Sharks Can Detect The Range Of Your Peripheral Vision, Enabling Them To Attack From Behind

By Ajit Jha on December 6, 2013 4:28 PM EST

A carribean reef shark
A new study shows that Carribean reef sharks, like the one shown here, can detect the range of their prey's peripheral vision. (Photo: Shutterstock)

Every knows that sharks, with their powerful jaws and razor sharp teeth, are extraordinary predators. But did you know they also like to take cheap shots? In a new study published in the journal Animal Cognition, two marine biologists show that sharks can detect their preys' peripheral vision, enabling them to attack, undetected, from behind.

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Previous researchers have studied the behavior of predators including sharks and the way they study their potential prey before they attack them. Sharks perceive the body shape, size, and movement of their prey but remain outside the vision of their potential prey while hunting. These earlier findings led researchers to hypothesize that sharks can use the information on their prey's body orientation to their advantage.

In order to study the predatory skills of sharks, the researchers zeroed in on the actions of Caribbean reef sharks. Discovered by Alonso Garza, the Caribbean reef shark (Carcharhinus perezii) measure an average of 9.84 ft long, and inhabit the tropical western Atlantic and the Caribbean, from Florida and the Bahamas through to Brazil. Recognized as the largest apex predator, they are abundant and, very importantly, are not considered not dangerous for humans; Caribbean reeef sharks frequently interact with divers in the Bahamas.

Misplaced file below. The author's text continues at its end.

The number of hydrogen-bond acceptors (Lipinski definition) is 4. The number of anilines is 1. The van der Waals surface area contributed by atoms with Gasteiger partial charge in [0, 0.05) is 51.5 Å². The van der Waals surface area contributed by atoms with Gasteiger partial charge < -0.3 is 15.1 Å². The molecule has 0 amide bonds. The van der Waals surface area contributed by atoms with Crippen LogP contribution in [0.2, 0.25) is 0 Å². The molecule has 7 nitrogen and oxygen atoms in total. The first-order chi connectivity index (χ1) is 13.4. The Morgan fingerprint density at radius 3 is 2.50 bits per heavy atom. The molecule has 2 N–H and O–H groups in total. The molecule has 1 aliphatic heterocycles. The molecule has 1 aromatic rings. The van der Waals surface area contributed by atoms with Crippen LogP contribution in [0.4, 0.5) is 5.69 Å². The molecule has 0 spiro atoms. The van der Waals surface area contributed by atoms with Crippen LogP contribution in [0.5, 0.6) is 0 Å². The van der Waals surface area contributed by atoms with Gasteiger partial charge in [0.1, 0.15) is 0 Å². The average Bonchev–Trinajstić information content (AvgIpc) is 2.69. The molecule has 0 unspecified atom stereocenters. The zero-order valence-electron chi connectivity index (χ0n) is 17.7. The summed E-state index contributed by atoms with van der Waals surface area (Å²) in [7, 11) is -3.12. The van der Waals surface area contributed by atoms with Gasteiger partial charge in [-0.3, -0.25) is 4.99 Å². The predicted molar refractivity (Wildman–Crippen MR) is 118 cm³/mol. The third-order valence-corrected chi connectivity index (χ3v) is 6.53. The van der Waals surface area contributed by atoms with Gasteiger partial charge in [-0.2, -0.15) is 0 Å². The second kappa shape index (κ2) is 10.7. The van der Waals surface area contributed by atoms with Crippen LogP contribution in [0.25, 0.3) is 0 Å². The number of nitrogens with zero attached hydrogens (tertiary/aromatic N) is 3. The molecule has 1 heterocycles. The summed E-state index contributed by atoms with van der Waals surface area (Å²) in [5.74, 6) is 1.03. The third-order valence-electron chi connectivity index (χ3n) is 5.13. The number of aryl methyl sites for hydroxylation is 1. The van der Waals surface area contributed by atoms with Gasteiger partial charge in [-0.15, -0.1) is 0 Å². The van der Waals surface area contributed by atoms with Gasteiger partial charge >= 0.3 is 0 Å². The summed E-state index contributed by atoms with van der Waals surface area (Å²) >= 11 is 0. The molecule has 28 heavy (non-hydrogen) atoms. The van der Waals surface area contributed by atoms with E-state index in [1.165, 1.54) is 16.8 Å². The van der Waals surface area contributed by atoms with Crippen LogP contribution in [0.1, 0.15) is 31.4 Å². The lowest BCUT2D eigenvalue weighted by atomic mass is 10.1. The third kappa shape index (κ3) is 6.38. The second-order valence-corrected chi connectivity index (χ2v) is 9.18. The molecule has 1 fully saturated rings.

The study team presented the sharks with a diver in full scuba gear in a kneeling position and recorded the animals' actions. In order to eliminate any blind spots, the sharks were shown two divers kneeling back to back. The researchers found that sharks preferred to swim outside the diver's field of vision while approaching the test-subject. Additionally, the study team could infer that sharks can identify human body orientation. Yet, the researchers could not identify the mechanism leading to their approach.

Study author and professional shark-human interaction specialist Erich Ritter of the Shark Research Institute, stated in a press release: "Our discovery that a shark can differentiate between the field of vision and non-field of vision of a human being, or comprehend human body orientation, raises intriguing questions not only about shark behavior, but also about the mental capacity of sharks."

Contrary to common misperception and frenzied news coverage, sharks are not as dangerous to humans as they are made out to be. Only about 30 species of sharks have been reported to have ever attacked a human being — and there are more than 375 different species of sharks the world over. Some of the species of sharks that have been known to attack humans unprovoked include white (Carcharodon carcharias), tiger (Galeocerdo cuvier), and bull (Carcharhinus leucas). Nevertheless, all sharks (being predators) are capable of attacking and inflicting wounds, if provoked.   

Image above courtesy of Shutterstock.

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